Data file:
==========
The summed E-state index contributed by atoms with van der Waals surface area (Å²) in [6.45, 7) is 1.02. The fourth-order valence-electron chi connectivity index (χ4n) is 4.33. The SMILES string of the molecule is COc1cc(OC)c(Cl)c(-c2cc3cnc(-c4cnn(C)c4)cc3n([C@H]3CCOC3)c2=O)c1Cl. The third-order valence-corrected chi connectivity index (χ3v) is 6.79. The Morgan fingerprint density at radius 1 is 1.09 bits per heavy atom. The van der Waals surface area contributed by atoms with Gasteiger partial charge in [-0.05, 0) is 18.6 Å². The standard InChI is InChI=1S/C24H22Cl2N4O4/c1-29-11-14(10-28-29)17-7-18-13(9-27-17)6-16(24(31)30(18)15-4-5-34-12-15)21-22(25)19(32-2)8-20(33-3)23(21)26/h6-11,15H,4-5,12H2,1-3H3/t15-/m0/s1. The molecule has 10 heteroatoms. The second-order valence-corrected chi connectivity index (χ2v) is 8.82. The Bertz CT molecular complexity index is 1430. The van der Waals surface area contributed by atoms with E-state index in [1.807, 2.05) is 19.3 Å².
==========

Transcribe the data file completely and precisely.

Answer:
The summed E-state index contributed by atoms with van der Waals surface area (Å²) in [6.45, 7) is 1.02. The fourth-order valence-electron chi connectivity index (χ4n) is 4.33. The SMILES string of the molecule is COc1cc(OC)c(Cl)c(-c2cc3cnc(-c4cnn(C)c4)cc3n([C@H]3CCOC3)c2=O)c1Cl. The third-order valence-corrected chi connectivity index (χ3v) is 6.79. The Morgan fingerprint density at radius 1 is 1.09 bits per heavy atom. The van der Waals surface area contributed by atoms with Gasteiger partial charge in [-0.05, 0) is 18.6 Å². The standard InChI is InChI=1S/C24H22Cl2N4O4/c1-29-11-14(10-28-29)17-7-18-13(9-27-17)6-16(24(31)30(18)15-4-5-34-12-15)21-22(25)19(32-2)8-20(33-3)23(21)26/h6-11,15H,4-5,12H2,1-3H3/t15-/m0/s1. The molecule has 10 heteroatoms. The second-order valence-corrected chi connectivity index (χ2v) is 8.82. The Bertz CT molecular complexity index is 1430. The van der Waals surface area contributed by atoms with E-state index in [1.807, 2.05) is 19.3 Å².